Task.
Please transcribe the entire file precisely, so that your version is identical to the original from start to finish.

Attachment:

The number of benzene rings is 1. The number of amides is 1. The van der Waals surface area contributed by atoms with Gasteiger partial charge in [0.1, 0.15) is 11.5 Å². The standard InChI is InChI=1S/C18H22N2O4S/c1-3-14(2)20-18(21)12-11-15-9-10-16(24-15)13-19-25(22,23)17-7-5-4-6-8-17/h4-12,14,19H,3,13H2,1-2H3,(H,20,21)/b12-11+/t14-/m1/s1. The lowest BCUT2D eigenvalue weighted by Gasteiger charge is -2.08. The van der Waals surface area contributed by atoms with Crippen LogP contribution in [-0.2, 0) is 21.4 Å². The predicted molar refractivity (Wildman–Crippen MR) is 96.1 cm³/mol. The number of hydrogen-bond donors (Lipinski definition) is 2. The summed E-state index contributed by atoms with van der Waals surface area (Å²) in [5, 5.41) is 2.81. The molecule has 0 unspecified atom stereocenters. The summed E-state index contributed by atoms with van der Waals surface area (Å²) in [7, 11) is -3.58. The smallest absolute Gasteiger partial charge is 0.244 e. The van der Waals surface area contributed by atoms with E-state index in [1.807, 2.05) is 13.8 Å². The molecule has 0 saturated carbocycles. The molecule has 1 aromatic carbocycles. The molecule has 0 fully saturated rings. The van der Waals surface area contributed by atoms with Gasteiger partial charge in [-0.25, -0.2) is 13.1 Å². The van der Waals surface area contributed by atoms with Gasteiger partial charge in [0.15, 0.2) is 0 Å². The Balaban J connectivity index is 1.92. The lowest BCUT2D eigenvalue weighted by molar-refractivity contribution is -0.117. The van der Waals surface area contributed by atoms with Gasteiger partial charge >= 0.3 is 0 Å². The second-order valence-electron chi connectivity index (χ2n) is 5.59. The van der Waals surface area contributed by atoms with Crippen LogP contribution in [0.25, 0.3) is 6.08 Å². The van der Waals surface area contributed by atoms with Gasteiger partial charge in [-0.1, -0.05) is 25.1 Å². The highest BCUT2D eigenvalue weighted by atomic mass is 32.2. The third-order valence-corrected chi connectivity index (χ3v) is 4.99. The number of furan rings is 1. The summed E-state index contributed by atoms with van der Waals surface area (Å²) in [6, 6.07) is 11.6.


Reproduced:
The number of benzene rings is 1. The number of amides is 1. The van der Waals surface area contributed by atoms with Gasteiger partial charge in [0.1, 0.15) is 11.5 Å². The standard InChI is InChI=1S/C18H22N2O4S/c1-3-14(2)20-18(21)12-11-15-9-10-16(24-15)13-19-25(22,23)17-7-5-4-6-8-17/h4-12,14,19H,3,13H2,1-2H3,(H,20,21)/b12-11+/t14-/m1/s1. The lowest BCUT2D eigenvalue weighted by Gasteiger charge is -2.08. The van der Waals surface area contributed by atoms with Crippen LogP contribution in [-0.2, 0) is 21.4 Å². The predicted molar refractivity (Wildman–Crippen MR) is 96.1 cm³/mol. The number of hydrogen-bond donors (Lipinski definition) is 2. The summed E-state index contributed by atoms with van der Waals surface area (Å²) in [5, 5.41) is 2.81. The molecule has 0 unspecified atom stereocenters. The summed E-state index contributed by atoms with van der Waals surface area (Å²) in [7, 11) is -3.58. The smallest absolute Gasteiger partial charge is 0.244 e. The van der Waals surface area contributed by atoms with E-state index in [1.807, 2.05) is 13.8 Å². The molecule has 0 saturated carbocycles. The molecule has 1 aromatic carbocycles. The molecule has 0 fully saturated rings. The van der Waals surface area contributed by atoms with Gasteiger partial charge in [-0.25, -0.2) is 13.1 Å². The van der Waals surface area contributed by atoms with Gasteiger partial charge in [0.15, 0.2) is 0 Å². The Balaban J connectivity index is 1.92. The lowest BCUT2D eigenvalue weighted by molar-refractivity contribution is -0.117. The van der Waals surface area contributed by atoms with Gasteiger partial charge >= 0.3 is 0 Å². The second-order valence-electron chi connectivity index (χ2n) is 5.59. The van der Waals surface area contributed by atoms with Crippen LogP contribution in [0.25, 0.3) is 6.08 Å². The van der Waals surface area contributed by atoms with Gasteiger partial charge in [-0.1, -0.05) is 25.1 Å². The highest BCUT2D eigenvalue weighted by atomic mass is 32.2. The third-order valence-corrected chi connectivity index (χ3v) is 4.99. The number of furan rings is 1. The summed E-state index contributed by atoms with van der Waals surface area (Å²) in [6, 6.07) is 11.6.